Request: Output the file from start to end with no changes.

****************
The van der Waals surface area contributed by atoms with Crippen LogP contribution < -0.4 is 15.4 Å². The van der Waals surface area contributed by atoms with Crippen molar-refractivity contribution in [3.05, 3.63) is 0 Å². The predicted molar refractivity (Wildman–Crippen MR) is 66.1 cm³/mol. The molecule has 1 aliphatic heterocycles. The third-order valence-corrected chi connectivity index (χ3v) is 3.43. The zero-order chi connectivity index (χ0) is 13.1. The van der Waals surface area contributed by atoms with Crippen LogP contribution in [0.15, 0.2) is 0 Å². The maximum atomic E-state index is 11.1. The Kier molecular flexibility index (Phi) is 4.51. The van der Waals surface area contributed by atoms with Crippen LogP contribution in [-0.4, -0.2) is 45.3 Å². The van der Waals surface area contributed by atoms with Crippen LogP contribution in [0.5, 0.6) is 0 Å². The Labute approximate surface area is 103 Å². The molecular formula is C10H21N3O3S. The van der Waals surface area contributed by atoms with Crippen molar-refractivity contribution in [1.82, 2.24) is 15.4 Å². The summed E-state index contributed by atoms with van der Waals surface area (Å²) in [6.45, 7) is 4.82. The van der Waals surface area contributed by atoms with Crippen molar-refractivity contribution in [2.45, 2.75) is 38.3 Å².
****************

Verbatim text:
The van der Waals surface area contributed by atoms with Crippen LogP contribution < -0.4 is 15.4 Å². The van der Waals surface area contributed by atoms with Crippen molar-refractivity contribution in [3.05, 3.63) is 0 Å². The predicted molar refractivity (Wildman–Crippen MR) is 66.1 cm³/mol. The molecule has 1 aliphatic heterocycles. The third-order valence-corrected chi connectivity index (χ3v) is 3.43. The zero-order chi connectivity index (χ0) is 13.1. The van der Waals surface area contributed by atoms with Crippen LogP contribution in [0.15, 0.2) is 0 Å². The maximum atomic E-state index is 11.1. The Kier molecular flexibility index (Phi) is 4.51. The van der Waals surface area contributed by atoms with Crippen LogP contribution in [-0.4, -0.2) is 45.3 Å². The van der Waals surface area contributed by atoms with Crippen LogP contribution in [0.5, 0.6) is 0 Å². The Labute approximate surface area is 103 Å². The molecular formula is C10H21N3O3S. The van der Waals surface area contributed by atoms with Crippen molar-refractivity contribution in [1.82, 2.24) is 15.4 Å². The summed E-state index contributed by atoms with van der Waals surface area (Å²) in [6.45, 7) is 4.82. The van der Waals surface area contributed by atoms with Crippen molar-refractivity contribution in [2.45, 2.75) is 38.3 Å².